Get ready for your real-world shopping to follow you onto your Facebook page.
Everyone has been chased around the internet by a pair of shoes or a piece of furniture you’ve researched online. Thanks to a slew of startups, efforts by Google and advances in Bluetooth, the next time you research a product at a Best Buy you might find it linked to your online presence through Facebook tags or Google AdWords links. So decide to augment their online presence with useful services like getting followers for instagram to increase their following. Similarly, a company would use their blogs for content marketing, such as these examples in this article.
I went to Bluetooth World a couple weeks ago expecting to see the future of mesh networking using Bluetooth, but came back with a rather scary view into the future of advertising. There, I met a startup called Beeem that is providing what looks like a content management system for Bluetooth beacons.
The idea is that stores and offices with beacons will need a way to easily change the content associated with each beacon, so Beeem has built a platform for employees or marketers to log in and easily change the content.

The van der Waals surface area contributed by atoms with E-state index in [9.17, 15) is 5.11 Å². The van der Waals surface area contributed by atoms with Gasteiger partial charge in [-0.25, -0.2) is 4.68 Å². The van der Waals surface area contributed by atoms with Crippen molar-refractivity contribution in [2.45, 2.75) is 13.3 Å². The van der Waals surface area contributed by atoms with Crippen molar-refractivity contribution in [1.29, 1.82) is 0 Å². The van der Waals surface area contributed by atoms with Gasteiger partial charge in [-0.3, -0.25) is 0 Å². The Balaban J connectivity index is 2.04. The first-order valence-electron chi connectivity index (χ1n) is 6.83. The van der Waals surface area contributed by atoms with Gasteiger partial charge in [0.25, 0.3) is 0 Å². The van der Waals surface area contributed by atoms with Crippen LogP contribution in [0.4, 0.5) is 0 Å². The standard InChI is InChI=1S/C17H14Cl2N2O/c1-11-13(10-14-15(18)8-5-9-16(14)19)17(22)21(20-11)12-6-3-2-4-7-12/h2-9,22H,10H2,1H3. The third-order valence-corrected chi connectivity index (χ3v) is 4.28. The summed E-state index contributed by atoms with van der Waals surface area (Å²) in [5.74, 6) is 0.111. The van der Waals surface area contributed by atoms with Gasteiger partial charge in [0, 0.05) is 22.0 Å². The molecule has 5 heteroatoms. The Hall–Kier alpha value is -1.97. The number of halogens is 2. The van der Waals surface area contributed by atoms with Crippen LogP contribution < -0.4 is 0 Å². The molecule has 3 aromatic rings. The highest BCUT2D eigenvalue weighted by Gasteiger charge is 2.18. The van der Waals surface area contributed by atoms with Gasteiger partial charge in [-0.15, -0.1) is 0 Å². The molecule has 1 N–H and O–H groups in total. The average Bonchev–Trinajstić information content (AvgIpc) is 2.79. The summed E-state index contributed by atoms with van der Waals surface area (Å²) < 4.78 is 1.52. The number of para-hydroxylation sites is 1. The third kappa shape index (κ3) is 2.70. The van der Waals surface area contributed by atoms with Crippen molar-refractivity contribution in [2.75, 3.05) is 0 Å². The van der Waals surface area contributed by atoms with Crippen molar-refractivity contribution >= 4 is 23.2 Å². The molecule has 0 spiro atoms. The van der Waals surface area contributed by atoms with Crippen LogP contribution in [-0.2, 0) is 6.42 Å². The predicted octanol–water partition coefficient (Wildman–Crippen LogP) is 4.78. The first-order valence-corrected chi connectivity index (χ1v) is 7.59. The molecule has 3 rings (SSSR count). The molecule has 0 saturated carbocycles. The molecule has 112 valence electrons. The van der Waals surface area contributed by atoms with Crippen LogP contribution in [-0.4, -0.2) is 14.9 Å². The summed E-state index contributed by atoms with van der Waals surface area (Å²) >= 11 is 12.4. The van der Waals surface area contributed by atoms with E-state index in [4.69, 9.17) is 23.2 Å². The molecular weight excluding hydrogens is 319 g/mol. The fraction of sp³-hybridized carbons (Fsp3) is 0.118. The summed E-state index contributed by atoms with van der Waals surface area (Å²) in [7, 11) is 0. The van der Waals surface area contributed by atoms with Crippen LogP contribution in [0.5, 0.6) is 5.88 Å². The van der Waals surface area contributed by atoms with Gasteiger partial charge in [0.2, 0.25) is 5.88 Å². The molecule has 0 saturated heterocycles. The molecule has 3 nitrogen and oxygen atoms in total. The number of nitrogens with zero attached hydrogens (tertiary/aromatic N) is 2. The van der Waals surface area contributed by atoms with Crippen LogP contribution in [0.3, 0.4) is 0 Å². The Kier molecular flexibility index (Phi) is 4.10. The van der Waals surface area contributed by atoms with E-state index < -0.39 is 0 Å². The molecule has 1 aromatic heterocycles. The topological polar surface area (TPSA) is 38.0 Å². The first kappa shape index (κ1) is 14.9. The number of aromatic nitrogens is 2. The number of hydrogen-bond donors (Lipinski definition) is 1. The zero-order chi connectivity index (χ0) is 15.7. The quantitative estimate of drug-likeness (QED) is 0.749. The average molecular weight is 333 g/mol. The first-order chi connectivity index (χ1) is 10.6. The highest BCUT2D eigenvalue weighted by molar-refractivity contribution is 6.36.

For example, a Starbucks manager could get a login to the platform to control the messages and deals the store’s beacons display on patrons’ phones when they are in the store. This is fine and undoubtedly necessary if beacons are to become commonplace in retail or even as a navigation tool inside buildings.
The unsettling part is that Beeem’s CEO Ferenc Brachmann told me that its platform can offer retargeting from its platform to Facebook or Google. This means that when customers see information pop up on their phones and then click on the message, they are sharing the physical data about where they are and what they are clicking on in the real world with the virtual worlds who have their profile.
If you visit a Macy’s and click on a message delivered in the shoe department, it signals to Macy’s that you are interested in shoes…an interest that can then track you across your Facebook page and the web. When I said this seemed a bit creepy, Brachmann told me that the act of clicking on the original message from the Beacon acted as a form of opting in and signaling the customer’s interest.
Combine this technology with an advancement in Bluetooth that allows for more data to be sent to phones as part of these beacon messages, and it’s possible we could see compelling content that gets us to click in the real world and give even more data to marketers harvesting it in the virtual one. Yay.